(LONDON) — British Prime Minister Theresa May once again condemned President Donald Trump’s retweeting of the inflammatory, unverified, anti-Muslim videos shared by extreme right-wing group Britain First.
“Britain First is a hateful organization,” May told reporters today in Amman, Jordan. “It seeks to sow division and hate and mistrust in our communities. It stands in opposition to our fundamental values we hold as a country.
“British Muslims are peaceful law-abiding citizens who have themselves been victims of acts of terrorism by the far right.”
The U.K. is committed to fighting “the threat of terrorism and threat of extremism from whatever source it comes,” May added.
But she emphasized that the U.S. relationship remains strong. “Let me be clear about the relationship between the United Kingdom and the United States. This is a long-term special relationship that we have. It’s an enduring relationship that is there because it is in both our national interests for that relationship to be there.”
“But,” she added, “the fact that we work together does not mean that we’re afraid to say when we think that the United States has got it wrong. … And I’m very clear that retweeting from Britain First was the wrong thing to do.”
The press corps in the room applauded.
When asked about a future Trump state visit to the U.K., she said, “an invitation has been extended and accepted. We have yet to set a date.”
And as the questions kept coming, she told reporters, “I have absolute confidence that members of my Cabinet will not be retweeting material from Britain First.”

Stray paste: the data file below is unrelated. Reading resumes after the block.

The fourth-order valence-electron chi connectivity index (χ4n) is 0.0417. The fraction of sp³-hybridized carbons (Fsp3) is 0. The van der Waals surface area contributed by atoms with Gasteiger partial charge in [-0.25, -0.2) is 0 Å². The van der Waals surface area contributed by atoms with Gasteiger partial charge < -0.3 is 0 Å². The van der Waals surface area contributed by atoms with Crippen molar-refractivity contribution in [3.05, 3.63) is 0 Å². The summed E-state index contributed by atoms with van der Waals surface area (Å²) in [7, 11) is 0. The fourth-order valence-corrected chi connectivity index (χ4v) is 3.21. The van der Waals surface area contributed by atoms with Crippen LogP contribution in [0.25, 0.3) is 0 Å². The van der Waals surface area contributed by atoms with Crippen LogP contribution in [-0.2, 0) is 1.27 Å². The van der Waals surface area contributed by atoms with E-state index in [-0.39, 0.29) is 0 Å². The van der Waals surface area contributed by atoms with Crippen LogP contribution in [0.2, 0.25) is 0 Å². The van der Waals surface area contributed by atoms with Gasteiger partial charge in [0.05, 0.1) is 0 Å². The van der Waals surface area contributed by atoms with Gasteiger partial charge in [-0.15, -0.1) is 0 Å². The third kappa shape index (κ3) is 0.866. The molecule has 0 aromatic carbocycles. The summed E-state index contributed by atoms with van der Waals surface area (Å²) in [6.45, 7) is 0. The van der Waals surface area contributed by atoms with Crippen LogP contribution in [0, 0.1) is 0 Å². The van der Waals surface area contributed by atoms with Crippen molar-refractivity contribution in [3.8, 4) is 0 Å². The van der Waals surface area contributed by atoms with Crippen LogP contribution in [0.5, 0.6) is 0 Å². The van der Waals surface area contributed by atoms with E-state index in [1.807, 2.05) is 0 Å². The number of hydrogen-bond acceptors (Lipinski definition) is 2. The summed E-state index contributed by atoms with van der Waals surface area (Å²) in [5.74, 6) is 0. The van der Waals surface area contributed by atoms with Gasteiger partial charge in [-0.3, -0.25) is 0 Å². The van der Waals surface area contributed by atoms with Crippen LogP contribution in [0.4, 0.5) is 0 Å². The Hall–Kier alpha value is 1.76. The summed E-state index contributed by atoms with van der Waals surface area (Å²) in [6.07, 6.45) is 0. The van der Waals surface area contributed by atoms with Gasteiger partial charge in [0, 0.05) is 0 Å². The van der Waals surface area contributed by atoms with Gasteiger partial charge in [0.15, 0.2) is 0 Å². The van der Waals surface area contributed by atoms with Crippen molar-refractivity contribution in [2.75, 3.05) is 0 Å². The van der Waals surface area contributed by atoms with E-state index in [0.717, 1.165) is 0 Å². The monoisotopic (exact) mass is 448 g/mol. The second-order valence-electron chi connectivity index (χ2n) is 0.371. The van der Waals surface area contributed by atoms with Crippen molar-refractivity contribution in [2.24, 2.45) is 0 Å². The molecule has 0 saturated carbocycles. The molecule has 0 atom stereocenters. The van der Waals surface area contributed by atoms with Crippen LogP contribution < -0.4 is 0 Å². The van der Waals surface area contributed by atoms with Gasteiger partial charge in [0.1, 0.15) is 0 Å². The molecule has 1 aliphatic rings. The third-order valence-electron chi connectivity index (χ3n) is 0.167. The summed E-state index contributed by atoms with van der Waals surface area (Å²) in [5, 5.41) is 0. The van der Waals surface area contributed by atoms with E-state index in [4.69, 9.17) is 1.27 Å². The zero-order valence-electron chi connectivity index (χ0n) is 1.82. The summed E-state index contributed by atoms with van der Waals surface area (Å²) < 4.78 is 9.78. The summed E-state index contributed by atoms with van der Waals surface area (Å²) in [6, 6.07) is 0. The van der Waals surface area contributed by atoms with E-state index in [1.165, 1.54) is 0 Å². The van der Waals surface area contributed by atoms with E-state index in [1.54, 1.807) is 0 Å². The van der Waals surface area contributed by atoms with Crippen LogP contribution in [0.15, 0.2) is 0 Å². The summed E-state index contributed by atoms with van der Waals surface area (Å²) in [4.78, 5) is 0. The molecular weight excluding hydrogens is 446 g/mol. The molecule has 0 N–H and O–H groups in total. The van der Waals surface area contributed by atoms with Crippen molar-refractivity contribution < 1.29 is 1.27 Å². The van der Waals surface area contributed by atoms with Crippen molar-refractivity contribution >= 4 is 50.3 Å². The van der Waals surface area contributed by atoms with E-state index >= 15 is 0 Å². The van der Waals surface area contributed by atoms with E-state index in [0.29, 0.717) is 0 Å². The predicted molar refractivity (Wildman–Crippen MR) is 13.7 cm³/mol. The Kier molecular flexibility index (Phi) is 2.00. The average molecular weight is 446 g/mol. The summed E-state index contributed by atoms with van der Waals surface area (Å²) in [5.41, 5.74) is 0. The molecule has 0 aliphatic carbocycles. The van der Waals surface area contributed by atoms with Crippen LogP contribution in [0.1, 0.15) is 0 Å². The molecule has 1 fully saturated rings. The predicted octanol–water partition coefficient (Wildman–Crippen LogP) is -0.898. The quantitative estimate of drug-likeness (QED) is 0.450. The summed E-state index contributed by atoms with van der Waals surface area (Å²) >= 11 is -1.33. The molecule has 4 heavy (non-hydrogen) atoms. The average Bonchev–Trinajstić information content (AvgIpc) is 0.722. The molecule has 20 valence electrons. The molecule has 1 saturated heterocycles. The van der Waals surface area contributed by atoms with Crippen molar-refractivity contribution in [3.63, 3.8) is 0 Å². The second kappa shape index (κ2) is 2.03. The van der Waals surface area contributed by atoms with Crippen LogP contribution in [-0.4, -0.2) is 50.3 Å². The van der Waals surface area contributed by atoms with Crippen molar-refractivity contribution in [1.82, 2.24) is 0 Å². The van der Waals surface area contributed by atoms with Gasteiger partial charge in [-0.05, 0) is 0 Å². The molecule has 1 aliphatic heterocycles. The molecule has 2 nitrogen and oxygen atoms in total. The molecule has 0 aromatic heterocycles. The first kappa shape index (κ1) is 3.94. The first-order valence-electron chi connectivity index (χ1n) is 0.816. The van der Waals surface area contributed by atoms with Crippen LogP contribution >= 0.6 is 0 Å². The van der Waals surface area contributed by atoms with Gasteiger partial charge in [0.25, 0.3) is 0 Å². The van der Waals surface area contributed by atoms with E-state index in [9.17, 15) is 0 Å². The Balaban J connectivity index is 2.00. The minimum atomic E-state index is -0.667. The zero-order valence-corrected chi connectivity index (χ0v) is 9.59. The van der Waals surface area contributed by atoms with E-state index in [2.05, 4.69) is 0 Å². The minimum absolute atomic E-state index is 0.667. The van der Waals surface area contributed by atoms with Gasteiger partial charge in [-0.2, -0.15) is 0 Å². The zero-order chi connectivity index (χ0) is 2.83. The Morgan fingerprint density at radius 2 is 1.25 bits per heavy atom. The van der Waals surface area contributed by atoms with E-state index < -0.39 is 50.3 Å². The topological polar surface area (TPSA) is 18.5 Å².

The prime minister’s comments follow a fiery session in the House of Commons this morning when an “urgent-question” session was called to discuss Trump’s retweets.
Trump retweeted early Wednesday morning three videos shared by Jayda Fransen, the deputy leader of Britain First. Fransen has been convicted in the U.K. of “religiously aggravated harassment” and faces additional charges for a speech she gave in Belfast.
Known for spreading anti-Muslim propaganda in the U.K., and posting Islamophobic videos, the small, fringe group holds protests and “Christian patrols” through London neighborhoods. The three videos Trump retweeted weren’t posted sequentially, meaning the president likely scrolled through Fransen’s timeline to pick them out specifically.
He tweeted all three without verifying the content and without providing any commentary or context.
When asked about the videos Wednesday, White House Press Secretary Sarah Sanders immediately defended the president, saying: “Whether it’s a real video the threat is real and that is what the president is talking about, that’s what the president is focused on, is dealing with those real threats and those are real no matter how you’re looking at it.”
Across the pond, the backlash was swift. May released a short statement Wednesday saying, “it was wrong for the president to do this.”
But Trump doubled down hours later, chastising his closest ally publicly.
He said, “don’t focus on me, focus on the destructive Radical Islamic Terrorism that is taking place within the United Kingdom.”